1984 – Compact disc technology is introduced. GE Plastics develops a polycarbonate formula so pure that it allows for the delivery of digital sound with an unbelievably clear quality at a low cost. Soon after, CDs are being sold at “record” stores thanks to LEXAN resin.

1986 – LEXAN sheets are used to create pathways through the Houston Zoo, allowing visitors the opportunity to view the animals in their element – without bars.

1990 – Lightweight, optically clear and extremely durable, LEXAN resin helps make everyday eyewear safer and more comfortable.

1994 – Using LEXAN resin and new thin-wall technology, Motorola once again revolutionizes the cell phone industry by developing the first Micro-TAC® Ultra-Lite mobile phone. The new, smaller phone can fit into a handbag or on a belt clip, but is as tough as its larger counterparts. Soon after, the even smaller Star-TAC® is developed and the “wearable phone” is born.

1995 – Taking thin-wall technology a step further, IBM introduces the IBM Thinkpad® “Butterfly” Notebook computer. Using LEXAN polycarbonate, the designers at IBM produce a laptop computer with an expandable full size keyboard – a first for the industry.

1996 – DVDs, or Digital Video Discs, are made from an ultra-pure LEXAN polycarbonate that allows for both digital quality sound and video images.

1998 – GE Plastics introduces a new line of special effect LEXAN resin grades that forever change the look and feel of the products we use every day. Ranging from translucent to glow-in-the-dark, the new line of LEXAN resin materials allows designers to create entirely new looks and products. The new look is popularized by a leading computer manufacturer who uses a variety of wild colors to accent its new line of PCs. As a result, a design revolution begins in the consumer products industry.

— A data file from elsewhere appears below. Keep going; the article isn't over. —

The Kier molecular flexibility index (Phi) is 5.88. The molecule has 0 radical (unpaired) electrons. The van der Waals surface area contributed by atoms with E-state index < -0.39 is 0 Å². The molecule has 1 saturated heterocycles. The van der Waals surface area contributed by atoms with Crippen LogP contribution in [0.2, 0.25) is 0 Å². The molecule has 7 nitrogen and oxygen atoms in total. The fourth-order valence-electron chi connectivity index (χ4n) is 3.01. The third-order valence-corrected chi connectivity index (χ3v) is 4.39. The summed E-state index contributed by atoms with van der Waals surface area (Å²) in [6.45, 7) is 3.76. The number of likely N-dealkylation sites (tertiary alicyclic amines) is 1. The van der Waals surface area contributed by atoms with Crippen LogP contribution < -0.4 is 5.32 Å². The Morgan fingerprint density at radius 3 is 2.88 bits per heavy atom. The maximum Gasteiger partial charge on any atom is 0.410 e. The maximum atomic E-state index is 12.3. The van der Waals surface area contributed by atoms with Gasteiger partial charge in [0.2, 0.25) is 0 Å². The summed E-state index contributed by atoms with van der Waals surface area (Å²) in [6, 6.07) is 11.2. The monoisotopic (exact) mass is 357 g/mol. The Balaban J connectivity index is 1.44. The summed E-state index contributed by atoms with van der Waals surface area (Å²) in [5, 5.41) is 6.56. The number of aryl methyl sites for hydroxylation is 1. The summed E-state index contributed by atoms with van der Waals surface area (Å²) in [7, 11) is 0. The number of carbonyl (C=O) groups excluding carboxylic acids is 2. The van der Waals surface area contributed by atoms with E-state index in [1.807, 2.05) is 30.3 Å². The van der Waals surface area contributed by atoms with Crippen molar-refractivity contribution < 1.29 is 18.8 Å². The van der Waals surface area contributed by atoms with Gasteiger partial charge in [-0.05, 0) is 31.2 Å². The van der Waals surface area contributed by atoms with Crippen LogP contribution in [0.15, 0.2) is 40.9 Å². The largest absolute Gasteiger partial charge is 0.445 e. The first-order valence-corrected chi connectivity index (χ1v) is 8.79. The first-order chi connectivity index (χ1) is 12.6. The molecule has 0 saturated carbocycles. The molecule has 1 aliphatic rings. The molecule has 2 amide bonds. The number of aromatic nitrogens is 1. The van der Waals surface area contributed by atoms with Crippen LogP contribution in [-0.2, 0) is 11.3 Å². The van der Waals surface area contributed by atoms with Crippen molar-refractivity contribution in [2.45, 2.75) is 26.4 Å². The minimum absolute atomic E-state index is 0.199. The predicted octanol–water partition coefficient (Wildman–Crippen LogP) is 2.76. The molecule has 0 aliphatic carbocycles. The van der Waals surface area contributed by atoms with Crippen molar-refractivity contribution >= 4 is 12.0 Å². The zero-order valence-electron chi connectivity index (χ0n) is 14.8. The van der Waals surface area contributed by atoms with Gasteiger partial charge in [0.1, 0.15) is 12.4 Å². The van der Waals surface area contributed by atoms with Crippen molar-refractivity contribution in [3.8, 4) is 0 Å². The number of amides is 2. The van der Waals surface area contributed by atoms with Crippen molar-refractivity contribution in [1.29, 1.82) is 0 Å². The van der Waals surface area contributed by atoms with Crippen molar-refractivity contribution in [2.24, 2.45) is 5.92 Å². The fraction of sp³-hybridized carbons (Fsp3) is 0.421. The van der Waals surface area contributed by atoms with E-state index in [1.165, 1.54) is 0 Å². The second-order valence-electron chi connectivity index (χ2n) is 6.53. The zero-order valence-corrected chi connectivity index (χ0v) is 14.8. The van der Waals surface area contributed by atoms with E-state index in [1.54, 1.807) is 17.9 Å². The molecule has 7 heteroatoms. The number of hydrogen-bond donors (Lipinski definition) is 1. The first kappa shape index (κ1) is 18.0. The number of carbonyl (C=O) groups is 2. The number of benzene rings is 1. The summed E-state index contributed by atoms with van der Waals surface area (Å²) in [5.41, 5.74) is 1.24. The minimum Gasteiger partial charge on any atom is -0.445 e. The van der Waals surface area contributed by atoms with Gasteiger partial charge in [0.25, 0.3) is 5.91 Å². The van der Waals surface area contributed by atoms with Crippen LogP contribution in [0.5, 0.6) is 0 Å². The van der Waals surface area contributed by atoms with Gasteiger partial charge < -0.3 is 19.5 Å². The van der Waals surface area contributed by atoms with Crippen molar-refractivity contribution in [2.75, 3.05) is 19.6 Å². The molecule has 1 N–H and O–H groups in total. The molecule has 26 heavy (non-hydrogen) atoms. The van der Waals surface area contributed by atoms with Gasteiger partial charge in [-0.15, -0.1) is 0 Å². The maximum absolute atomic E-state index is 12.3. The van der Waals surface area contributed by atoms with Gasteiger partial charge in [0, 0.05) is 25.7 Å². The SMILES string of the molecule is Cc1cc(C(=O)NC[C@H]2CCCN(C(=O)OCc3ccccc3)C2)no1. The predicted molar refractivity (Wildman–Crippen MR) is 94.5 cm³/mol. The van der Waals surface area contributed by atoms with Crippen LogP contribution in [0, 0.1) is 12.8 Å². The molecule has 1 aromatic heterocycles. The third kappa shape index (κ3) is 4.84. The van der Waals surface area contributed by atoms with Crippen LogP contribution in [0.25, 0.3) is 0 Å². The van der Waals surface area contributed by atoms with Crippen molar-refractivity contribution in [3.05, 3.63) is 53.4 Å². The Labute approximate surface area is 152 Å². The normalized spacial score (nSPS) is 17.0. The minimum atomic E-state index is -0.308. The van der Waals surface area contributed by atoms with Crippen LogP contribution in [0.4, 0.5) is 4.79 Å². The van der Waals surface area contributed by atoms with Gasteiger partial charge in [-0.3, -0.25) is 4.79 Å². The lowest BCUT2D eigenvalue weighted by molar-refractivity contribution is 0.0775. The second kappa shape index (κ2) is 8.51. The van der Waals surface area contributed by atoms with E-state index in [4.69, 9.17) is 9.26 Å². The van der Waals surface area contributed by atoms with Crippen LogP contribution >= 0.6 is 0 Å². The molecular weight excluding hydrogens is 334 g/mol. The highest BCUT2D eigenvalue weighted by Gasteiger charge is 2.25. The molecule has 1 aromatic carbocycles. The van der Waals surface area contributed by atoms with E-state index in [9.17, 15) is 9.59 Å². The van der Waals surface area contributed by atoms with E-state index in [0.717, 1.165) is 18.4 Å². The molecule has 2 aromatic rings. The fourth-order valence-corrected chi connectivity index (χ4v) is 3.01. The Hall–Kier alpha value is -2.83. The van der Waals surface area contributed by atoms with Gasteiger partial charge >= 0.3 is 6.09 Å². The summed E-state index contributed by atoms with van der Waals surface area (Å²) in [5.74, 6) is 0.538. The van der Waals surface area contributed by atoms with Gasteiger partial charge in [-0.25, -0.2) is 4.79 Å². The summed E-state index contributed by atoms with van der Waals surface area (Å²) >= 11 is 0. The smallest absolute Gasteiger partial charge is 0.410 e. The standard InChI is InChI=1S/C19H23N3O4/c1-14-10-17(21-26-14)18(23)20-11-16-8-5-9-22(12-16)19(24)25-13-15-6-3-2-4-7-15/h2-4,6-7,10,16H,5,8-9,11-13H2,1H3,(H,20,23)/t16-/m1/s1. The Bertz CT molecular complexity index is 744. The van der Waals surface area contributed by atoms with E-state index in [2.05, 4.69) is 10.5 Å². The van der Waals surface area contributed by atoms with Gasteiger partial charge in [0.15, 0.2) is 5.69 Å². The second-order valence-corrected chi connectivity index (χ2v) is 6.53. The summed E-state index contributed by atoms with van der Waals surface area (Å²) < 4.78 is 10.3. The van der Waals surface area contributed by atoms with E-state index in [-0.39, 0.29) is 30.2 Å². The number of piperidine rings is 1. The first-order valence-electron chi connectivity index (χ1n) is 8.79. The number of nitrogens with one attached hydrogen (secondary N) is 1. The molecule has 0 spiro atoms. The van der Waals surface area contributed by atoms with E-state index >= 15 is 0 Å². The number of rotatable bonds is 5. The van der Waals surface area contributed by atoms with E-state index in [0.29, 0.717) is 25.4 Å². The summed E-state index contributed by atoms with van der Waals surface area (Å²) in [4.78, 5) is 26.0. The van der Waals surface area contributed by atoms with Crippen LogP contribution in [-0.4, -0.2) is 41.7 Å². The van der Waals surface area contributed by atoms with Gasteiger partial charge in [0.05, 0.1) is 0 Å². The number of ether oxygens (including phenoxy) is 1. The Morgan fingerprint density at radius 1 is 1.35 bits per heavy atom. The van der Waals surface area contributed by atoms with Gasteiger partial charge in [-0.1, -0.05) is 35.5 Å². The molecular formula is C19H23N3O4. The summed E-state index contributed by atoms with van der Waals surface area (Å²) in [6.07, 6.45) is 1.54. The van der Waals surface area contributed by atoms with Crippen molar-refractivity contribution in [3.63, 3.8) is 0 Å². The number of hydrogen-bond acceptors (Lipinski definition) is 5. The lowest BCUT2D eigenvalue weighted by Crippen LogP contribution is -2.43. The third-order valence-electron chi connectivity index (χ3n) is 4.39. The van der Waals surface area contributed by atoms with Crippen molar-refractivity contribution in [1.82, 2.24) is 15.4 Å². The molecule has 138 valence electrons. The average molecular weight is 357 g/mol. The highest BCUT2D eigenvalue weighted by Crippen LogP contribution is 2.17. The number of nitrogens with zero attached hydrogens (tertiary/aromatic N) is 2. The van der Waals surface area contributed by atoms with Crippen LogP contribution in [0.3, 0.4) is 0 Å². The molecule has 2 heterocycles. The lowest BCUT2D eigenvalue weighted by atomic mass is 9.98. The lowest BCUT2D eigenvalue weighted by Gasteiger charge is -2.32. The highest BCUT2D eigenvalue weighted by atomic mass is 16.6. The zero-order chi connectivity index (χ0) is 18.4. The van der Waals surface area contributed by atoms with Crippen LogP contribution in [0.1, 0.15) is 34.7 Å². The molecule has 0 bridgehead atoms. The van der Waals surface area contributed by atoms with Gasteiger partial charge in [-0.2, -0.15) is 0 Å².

2000 – GE Plastics expands the LEXAN Visualfx™ resin line with a brand-new effect, Edge Glow. The new technology adds a bright accent to CDs, DVDs and bottles, and receives “glowing” reviews from designers everywhere.

2001 – LEXAN SLX resin – a new, high-gloss, scratch-resistant plastic film that could eliminate the need to paint cars, potentially saving the auto industry billions – is introduced. The first commercial application of LEXAN SLX film is the fender of the Segway™ Human Transporter.

Today – Fifty years after its invention, there are even more cutting-edge LEXAN resin innovations on the horizon:

  • Automotive Design – polycarbonate side and rear-view car windows that allow for unprecedented design flexibility, provide greater impact resistance, and reduce overall weight for better gas mileage.
  • DVD Technology – GE Plastics is currently developing new LEXAN resin technology that will be used in a limited play DVD that is currently being evaluated for introduction later this year.
  • Computer/TV Screens – GE Plastics is developing LEXAN resin for use in the computer and wide-screen TV industry. Potential benefits include reduced costs and clearer, sharper images.

About GE Plastics

A division of General Electric Company (NYSE: GE), GE Plastics is a leading producer of engineering thermoplastics, with major production facilities worldwide. GE Plastics materials, including LEXAN polycarbonate, are used in a wide variety of applications such as CDs, automobile parts, computer housings, cookware, outdoor signage, cell phones, bullet-resistant shielding and building materials. Through its LNP Engineering Plastics business, the company is a worldwide leader in the custom compounding of engineering thermoplastics. GE Plastics is also a global distributor of resins through GE Polymerland, and of sheet, film, rod and tube products through GE Polymershapes and GE Structured Products. The company’s Web site is located at www.geplastics.com. For information about LEXAN resin, visit www.gelexan.com.

# # #

Visualfx is a trademark and LEXAN, LEXGARD and ColorXpress are registered trademarks of General Electric Company.
Jeep is a registered trademark of DaimlerChrysler.
Thinkpad is a registered trademark of International Business Machines Corporation.
Segway is a trademark of Segway LLC.
Micro-TAC and Star-TAC are registered trademarks of Motorola, Inc.

For more information (press only): Jim Moock
Peppercom for GE Plastics
(212) 931-6158

Cecilia Siu
GE Plastics
(413) 448-6959